Hydroponic greenhouse company BrightFarms has closed a $13.65 million Series B-1 round led by WP Global Partners, the institutional fund management firm, family office-backed Emil Capital Partners and NGEN Partners, the sustainable private equity and venture capital firm.
These firms were joined by individual investors including environmental engineer and current BrightFarms’ chairman Ted Caplow. Emil and NGEN are returning investors from Bright Farms’ $4.3 million Series A.
The funding brings BrightFarms’ total capital raising efforts to over $40 million. With three commercial-scale greenhouse facilities operating across the Midwest and East Coast US, the new dose of funding will be used to build additional greenhouse locations.
BrightFarms is likely to come back to the market for additional funding in 2016 to build further facilities, AgFunderNews learned.
The company cites the strong consumer demand for locally-grown produce as a main motivator in its plan. BrightFarms also plans to use the funding to improve its customer service platform.
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On a “quest to bring commercial scale urban agriculture to the market, take our farms and the industry to the next level, and change the way we eat as a society,” BrightFarms grew out of a non-profit group called New York Sun Works (“NYSW”). The outfit created the renowned Science Barge, a sustainable urban farm prototype and environmental education center floating on the Hudson River.
After receiving a slew of requests for more information, NYSF created a for-profit consultancy group, BrightFarm Systems. The group has provided consulting services and technical work for a number of well-known rooftop growing operations, including New York’s Gotham Greens, Arbor House, and the Manhattan School for Children.
In 2011, current CEO Paul Lightfoot joined the company. In launching BrightFarms, Lightfoot combined his longstanding supply chain management experience with his desire to promote improved access to local freshly-grown food. Through the use of long-term purchase agreements, Lightfoot and BrightFarms were able to finance, build, and operate greenhouses at no cost to the retailers.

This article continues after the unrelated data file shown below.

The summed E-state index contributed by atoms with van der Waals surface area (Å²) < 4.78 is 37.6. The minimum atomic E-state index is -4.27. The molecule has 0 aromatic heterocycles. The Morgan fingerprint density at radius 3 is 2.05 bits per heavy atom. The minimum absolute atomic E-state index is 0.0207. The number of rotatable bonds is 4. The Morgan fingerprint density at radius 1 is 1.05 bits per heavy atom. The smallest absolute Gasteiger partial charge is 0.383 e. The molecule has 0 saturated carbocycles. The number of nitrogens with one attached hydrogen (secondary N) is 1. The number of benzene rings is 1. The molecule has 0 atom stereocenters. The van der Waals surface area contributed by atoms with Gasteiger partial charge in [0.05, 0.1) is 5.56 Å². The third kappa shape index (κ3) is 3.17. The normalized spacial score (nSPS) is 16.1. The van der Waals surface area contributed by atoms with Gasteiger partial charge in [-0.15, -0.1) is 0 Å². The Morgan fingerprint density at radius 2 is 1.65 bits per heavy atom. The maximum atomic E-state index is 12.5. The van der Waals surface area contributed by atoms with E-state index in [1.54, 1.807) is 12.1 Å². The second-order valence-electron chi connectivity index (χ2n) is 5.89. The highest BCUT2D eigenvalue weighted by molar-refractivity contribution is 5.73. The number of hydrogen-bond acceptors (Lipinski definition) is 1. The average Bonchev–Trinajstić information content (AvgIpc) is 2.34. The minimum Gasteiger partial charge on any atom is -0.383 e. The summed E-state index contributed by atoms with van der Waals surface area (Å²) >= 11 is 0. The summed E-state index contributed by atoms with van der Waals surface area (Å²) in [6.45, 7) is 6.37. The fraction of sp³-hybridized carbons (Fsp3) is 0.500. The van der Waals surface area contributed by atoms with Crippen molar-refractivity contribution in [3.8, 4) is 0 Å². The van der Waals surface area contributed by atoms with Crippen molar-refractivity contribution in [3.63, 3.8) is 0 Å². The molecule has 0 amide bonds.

Today, BrightFarms builds greenhouses at or near supermarkets where produce is grown year-round. They operate farms in Pennsylvania, Illinois, and Virginia.
The company provides a variety of non-GMO specialty lettuces and herbs on a year-round basis.
“BrightFarms is a model for the future of local and a leader in the local food moment,” said Peter Grubstein, managing director of NGEN Partners, in a recent statement. “It has already demonstrated to supermarket partners that growing local at scale can help lower the three major costs associated with food production: transportation, agriculture and water.”
BrightFarms holds over $100 million in contracted commitments from supermarket clients. According to the company, its greenhouse farms use 80 percent less water, 90 percent less land, and 95 percent less shipping fuel than conventional production. They also claim to use less energy to grow the products it seeks to replace on supermarket shelves, including pesticide-free produce.
“Supermarkets will need to partner with growers who can offer consistent, high-quality produce that is not only local but available year-round,” said Gregory S. Oberholtzer, senior managing director at WP Global Partners in a recent statement. “BrightFarms’ technology, operations, and fresh products meet the needs of both the retailer and consumer.”
Indoor agriculture has recently reached new heights with investors who recognize the high consumer demand for local, ultra-fresh produce and high tech business models behind the operations. Like any fledgling sector, however, indoor ag has a few hurdles to clear. Speakers at the recent Indoor Ag-Con in New York provided insight into the challenges still facing the sector, including a lot of early stage technology, a difficulty in securing capital, and a lack of experienced talent possessing the right combination of necessary skills.
With big names like the Ritz Carlton turning to indoor farming to provide up to 100 percent of the greens used in some of its restaurants, these hurdles may not be too hard to clear in the long run.
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